These costs may not be obvious up front, and they can add up quickly if you choose to build your own cyber range. Organizations must take into account operating system licenses and software licenses, and the terms and conditions of the licensing packages they choose.
How much time is your organization prepared to spend setting up their cyber range?
Purchasing a cyber range comes with certain benefits. One of those is that an outside team is available to help with setup, implementation, and administrative training, and act as an overall advisor. But for organizations that are considering a DIY solution, time is a significant factor.
Creating cyber range content takes time, expertise, and talent. Some teams are well equipped for this challenge, with in-house developers and designers who are able to manage and maintain a framework as well as create custom training on an ongoing basis. But others consist primarily of trained cyber operators who must be utilized for their specialized skills and not repurposed into specializations that they are not prepared for.
Do you need continual content updates?
Cyber professionals need to keep their knowledge up to date constantly. They may train on a monthly or even weekly basis to ensure that their skills are current. In order for this training to be effective, it must incorporate challenges that are representative of the most up to date TTP’s (tactics, techniques, and procedures) as well as refresher material to maintain readiness. If your organization has a large pool of individuals with a wide knowledge base dedicated to this then this may work for you.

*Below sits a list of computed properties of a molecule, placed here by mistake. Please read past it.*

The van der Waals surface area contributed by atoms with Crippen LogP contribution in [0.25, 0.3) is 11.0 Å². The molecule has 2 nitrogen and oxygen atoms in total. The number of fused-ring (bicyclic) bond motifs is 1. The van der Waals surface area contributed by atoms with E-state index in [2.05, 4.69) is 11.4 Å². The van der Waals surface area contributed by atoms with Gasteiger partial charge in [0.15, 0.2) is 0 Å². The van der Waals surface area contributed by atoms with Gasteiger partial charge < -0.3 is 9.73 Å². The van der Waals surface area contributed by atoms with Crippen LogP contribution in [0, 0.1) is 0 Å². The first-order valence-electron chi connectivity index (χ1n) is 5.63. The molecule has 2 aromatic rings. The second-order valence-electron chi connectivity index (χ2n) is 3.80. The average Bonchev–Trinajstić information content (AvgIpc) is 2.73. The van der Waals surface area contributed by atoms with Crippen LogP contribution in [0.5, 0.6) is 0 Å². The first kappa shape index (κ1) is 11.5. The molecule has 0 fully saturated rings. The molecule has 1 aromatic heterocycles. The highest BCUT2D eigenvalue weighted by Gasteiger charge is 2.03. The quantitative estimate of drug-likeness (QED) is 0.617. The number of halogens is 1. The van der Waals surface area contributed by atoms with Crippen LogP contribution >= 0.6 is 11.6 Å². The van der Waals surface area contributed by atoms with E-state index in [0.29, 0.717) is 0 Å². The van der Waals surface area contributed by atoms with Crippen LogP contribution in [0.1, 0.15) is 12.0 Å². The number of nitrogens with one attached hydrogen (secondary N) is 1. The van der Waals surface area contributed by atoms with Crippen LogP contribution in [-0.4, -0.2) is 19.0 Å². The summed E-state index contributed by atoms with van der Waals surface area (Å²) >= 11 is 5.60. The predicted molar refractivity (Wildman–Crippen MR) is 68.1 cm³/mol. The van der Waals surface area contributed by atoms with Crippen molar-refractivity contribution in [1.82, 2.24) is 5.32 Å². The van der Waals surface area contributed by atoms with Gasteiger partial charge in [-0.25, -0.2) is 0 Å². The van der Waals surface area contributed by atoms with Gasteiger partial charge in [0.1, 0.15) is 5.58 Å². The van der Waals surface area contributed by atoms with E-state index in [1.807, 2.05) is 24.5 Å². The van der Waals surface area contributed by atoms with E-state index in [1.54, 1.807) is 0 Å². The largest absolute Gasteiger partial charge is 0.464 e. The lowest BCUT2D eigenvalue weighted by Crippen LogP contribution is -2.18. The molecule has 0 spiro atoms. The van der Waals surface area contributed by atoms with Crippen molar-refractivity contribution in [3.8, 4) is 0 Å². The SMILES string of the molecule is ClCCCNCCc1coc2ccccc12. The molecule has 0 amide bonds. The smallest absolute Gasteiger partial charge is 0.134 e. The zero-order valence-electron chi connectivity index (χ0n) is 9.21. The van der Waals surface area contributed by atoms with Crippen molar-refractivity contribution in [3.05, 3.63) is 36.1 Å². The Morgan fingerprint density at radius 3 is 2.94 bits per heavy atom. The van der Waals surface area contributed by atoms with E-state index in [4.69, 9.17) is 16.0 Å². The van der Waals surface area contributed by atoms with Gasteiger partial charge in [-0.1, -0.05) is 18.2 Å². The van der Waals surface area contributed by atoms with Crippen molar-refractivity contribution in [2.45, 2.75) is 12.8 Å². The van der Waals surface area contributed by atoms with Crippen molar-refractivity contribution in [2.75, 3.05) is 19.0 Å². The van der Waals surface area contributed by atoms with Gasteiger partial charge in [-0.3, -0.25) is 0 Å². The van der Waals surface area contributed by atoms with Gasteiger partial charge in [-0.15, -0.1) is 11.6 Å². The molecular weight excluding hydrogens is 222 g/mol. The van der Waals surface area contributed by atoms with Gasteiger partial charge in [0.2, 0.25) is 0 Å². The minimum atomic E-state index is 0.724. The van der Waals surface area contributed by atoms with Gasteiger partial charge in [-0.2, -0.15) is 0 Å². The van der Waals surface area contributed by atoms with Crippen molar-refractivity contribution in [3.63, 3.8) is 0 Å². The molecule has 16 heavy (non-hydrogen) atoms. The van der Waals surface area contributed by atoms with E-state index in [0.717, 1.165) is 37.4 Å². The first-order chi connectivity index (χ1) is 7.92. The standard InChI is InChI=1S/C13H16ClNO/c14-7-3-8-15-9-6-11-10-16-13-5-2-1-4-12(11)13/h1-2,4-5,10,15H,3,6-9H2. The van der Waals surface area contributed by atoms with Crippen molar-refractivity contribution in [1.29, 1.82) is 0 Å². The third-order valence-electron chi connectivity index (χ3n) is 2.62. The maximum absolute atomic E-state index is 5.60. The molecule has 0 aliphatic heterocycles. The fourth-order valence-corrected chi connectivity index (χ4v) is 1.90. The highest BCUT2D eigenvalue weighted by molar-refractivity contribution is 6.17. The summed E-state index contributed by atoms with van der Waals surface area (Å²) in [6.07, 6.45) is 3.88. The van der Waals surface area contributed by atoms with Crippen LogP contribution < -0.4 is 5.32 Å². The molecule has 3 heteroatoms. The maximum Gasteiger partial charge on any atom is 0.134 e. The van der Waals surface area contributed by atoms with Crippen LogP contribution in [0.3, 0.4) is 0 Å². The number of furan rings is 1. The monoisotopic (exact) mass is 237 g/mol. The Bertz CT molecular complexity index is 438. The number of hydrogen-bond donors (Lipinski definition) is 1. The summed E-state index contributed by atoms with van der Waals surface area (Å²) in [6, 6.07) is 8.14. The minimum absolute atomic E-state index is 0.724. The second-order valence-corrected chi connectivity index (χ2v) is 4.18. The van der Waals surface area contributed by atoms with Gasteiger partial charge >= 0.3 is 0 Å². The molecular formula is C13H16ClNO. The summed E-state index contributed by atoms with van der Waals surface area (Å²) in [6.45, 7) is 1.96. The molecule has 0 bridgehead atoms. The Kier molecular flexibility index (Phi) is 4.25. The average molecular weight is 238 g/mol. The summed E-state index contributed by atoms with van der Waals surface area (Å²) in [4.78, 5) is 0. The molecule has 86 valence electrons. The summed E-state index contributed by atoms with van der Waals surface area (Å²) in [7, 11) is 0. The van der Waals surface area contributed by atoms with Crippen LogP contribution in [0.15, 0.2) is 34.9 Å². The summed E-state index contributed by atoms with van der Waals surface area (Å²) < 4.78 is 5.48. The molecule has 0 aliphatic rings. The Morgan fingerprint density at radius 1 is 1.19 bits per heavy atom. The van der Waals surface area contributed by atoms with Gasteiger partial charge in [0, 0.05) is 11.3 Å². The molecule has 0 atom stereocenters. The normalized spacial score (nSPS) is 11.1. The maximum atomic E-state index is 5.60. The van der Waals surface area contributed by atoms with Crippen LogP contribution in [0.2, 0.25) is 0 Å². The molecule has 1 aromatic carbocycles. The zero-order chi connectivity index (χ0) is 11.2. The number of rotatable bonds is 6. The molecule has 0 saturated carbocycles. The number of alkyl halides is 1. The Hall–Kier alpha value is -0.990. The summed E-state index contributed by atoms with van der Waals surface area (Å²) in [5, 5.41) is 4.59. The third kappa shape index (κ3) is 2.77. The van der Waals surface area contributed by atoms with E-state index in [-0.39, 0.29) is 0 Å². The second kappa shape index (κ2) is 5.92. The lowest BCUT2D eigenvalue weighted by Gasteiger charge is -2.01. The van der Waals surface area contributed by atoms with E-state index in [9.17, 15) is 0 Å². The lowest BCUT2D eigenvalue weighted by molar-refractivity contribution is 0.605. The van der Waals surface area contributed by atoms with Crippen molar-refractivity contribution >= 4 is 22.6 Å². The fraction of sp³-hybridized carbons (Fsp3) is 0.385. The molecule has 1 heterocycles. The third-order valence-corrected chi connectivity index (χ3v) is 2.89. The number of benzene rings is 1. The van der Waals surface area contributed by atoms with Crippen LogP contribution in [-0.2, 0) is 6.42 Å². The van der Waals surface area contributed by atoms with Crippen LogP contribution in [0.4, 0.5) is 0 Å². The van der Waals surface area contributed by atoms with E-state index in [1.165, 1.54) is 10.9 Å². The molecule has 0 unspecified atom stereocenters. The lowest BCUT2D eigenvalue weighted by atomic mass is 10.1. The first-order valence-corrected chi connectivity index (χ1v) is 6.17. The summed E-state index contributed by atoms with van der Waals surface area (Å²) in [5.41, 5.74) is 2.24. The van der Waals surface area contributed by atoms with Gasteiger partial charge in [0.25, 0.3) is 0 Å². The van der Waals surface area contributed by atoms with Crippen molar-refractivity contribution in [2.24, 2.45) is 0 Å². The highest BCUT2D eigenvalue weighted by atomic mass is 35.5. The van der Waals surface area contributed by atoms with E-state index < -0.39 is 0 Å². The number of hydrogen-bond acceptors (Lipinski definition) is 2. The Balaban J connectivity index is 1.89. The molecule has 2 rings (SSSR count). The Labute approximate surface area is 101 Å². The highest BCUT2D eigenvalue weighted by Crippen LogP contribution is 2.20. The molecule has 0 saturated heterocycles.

Other teams train quarterly or annually, and their training is more of a refresher on basic skills. This type of training may include an overview of the most common attack vectors and defensive techniques, but it is less likely to provide the kind of constant practice teams need to maintain mission readiness. In a study sponsored by the Pentagon, Aries found users retention rate dropped by over 50% if they did not repeat exercises at least every 45 days. Cyber skills are perishable like language skills and the lack of use will reduce the proficiency.
As with all content development, providing up-to-date challenge content also takes time and expertise. Content developers not only have to build challenges, but they also have to maintain their own up-to-date knowledge and expertise in order to ensure that the training content they provide is current and relevant.